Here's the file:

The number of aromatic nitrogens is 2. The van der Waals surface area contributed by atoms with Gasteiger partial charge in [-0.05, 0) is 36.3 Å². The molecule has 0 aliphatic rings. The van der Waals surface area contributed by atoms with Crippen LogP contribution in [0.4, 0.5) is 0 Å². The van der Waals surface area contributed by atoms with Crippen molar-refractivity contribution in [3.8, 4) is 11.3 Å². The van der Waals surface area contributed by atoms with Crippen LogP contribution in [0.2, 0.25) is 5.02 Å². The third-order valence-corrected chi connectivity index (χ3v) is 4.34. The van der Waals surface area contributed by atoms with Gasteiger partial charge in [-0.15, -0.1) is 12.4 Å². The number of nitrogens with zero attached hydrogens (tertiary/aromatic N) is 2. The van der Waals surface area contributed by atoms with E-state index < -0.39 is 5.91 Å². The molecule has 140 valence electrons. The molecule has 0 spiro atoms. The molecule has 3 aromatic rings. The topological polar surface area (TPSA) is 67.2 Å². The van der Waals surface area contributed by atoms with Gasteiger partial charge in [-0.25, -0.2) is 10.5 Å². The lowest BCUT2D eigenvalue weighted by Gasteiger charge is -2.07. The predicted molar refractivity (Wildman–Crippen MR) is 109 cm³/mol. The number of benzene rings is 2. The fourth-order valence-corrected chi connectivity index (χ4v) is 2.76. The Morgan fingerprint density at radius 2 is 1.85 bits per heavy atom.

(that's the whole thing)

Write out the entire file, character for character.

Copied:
The number of aromatic nitrogens is 2. The van der Waals surface area contributed by atoms with Gasteiger partial charge in [-0.05, 0) is 36.3 Å². The molecule has 0 aliphatic rings. The van der Waals surface area contributed by atoms with Crippen LogP contribution in [0.4, 0.5) is 0 Å². The van der Waals surface area contributed by atoms with Crippen molar-refractivity contribution in [3.8, 4) is 11.3 Å². The van der Waals surface area contributed by atoms with Crippen LogP contribution in [0.2, 0.25) is 5.02 Å². The third-order valence-corrected chi connectivity index (χ3v) is 4.34. The van der Waals surface area contributed by atoms with Gasteiger partial charge in [-0.15, -0.1) is 12.4 Å². The number of nitrogens with zero attached hydrogens (tertiary/aromatic N) is 2. The van der Waals surface area contributed by atoms with E-state index < -0.39 is 5.91 Å². The molecule has 140 valence electrons. The molecule has 0 spiro atoms. The molecule has 3 aromatic rings. The topological polar surface area (TPSA) is 67.2 Å². The van der Waals surface area contributed by atoms with Gasteiger partial charge in [-0.25, -0.2) is 10.5 Å². The lowest BCUT2D eigenvalue weighted by Gasteiger charge is -2.07. The predicted molar refractivity (Wildman–Crippen MR) is 109 cm³/mol. The number of benzene rings is 2. The fourth-order valence-corrected chi connectivity index (χ4v) is 2.76. The Morgan fingerprint density at radius 2 is 1.85 bits per heavy atom.